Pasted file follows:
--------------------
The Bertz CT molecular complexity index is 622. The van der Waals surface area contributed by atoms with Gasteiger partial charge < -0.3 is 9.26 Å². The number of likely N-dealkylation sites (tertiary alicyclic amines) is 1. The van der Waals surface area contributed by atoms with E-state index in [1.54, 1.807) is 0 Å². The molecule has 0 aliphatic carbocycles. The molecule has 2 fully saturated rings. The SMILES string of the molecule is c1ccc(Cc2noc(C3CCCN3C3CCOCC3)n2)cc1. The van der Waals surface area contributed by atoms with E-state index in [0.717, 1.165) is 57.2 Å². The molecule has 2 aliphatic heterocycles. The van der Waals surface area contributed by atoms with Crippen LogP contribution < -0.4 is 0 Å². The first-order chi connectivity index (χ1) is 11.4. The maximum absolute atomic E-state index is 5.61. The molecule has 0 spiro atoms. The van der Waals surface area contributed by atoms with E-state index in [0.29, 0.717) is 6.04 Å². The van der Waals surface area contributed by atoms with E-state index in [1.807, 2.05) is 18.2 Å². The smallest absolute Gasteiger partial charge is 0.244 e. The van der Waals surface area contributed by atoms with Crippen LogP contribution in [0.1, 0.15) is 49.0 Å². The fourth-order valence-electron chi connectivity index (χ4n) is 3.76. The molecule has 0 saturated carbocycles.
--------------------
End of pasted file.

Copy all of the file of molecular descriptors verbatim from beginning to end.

The Bertz CT molecular complexity index is 622. The van der Waals surface area contributed by atoms with Gasteiger partial charge < -0.3 is 9.26 Å². The number of likely N-dealkylation sites (tertiary alicyclic amines) is 1. The van der Waals surface area contributed by atoms with E-state index in [1.54, 1.807) is 0 Å². The molecule has 0 aliphatic carbocycles. The molecule has 2 fully saturated rings. The SMILES string of the molecule is c1ccc(Cc2noc(C3CCCN3C3CCOCC3)n2)cc1. The van der Waals surface area contributed by atoms with E-state index in [0.717, 1.165) is 57.2 Å². The molecule has 2 aliphatic heterocycles. The van der Waals surface area contributed by atoms with Crippen LogP contribution < -0.4 is 0 Å². The first-order chi connectivity index (χ1) is 11.4. The maximum absolute atomic E-state index is 5.61. The molecule has 0 spiro atoms. The van der Waals surface area contributed by atoms with E-state index in [0.29, 0.717) is 6.04 Å². The van der Waals surface area contributed by atoms with E-state index in [1.807, 2.05) is 18.2 Å². The smallest absolute Gasteiger partial charge is 0.244 e. The van der Waals surface area contributed by atoms with Crippen LogP contribution in [0.1, 0.15) is 49.0 Å². The fourth-order valence-electron chi connectivity index (χ4n) is 3.76. The molecule has 0 saturated carbocycles.